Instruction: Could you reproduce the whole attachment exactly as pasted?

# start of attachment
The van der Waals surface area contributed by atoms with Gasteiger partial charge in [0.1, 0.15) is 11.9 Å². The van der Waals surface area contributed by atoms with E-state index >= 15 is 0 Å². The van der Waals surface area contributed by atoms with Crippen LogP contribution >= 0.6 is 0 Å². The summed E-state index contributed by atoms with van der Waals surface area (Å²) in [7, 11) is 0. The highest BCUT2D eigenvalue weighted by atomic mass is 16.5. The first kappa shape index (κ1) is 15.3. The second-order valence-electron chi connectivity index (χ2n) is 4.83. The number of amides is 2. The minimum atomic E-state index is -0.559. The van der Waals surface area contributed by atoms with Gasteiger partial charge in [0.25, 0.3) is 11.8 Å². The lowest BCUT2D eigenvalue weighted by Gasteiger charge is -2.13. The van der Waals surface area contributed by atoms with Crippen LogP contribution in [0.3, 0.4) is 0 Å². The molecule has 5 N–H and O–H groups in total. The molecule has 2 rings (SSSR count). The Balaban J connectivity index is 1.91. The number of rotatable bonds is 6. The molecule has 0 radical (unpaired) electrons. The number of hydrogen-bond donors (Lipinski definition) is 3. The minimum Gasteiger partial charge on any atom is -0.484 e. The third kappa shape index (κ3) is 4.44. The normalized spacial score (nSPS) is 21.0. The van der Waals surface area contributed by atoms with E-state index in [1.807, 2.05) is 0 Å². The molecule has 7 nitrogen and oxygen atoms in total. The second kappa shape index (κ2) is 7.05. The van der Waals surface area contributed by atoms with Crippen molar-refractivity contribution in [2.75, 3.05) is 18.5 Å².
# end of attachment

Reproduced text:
The van der Waals surface area contributed by atoms with Gasteiger partial charge in [0.1, 0.15) is 11.9 Å². The van der Waals surface area contributed by atoms with E-state index >= 15 is 0 Å². The van der Waals surface area contributed by atoms with Crippen LogP contribution >= 0.6 is 0 Å². The summed E-state index contributed by atoms with van der Waals surface area (Å²) in [7, 11) is 0. The highest BCUT2D eigenvalue weighted by atomic mass is 16.5. The first kappa shape index (κ1) is 15.3. The second-order valence-electron chi connectivity index (χ2n) is 4.83. The number of amides is 2. The minimum atomic E-state index is -0.559. The van der Waals surface area contributed by atoms with Gasteiger partial charge in [0.25, 0.3) is 11.8 Å². The lowest BCUT2D eigenvalue weighted by Gasteiger charge is -2.13. The van der Waals surface area contributed by atoms with Crippen LogP contribution in [0.3, 0.4) is 0 Å². The molecule has 5 N–H and O–H groups in total. The molecule has 2 rings (SSSR count). The Balaban J connectivity index is 1.91. The number of rotatable bonds is 6. The molecule has 0 radical (unpaired) electrons. The number of hydrogen-bond donors (Lipinski definition) is 3. The minimum Gasteiger partial charge on any atom is -0.484 e. The third kappa shape index (κ3) is 4.44. The normalized spacial score (nSPS) is 21.0. The van der Waals surface area contributed by atoms with E-state index in [1.807, 2.05) is 0 Å². The molecule has 7 nitrogen and oxygen atoms in total. The second kappa shape index (κ2) is 7.05. The van der Waals surface area contributed by atoms with Crippen molar-refractivity contribution in [2.75, 3.05) is 18.5 Å².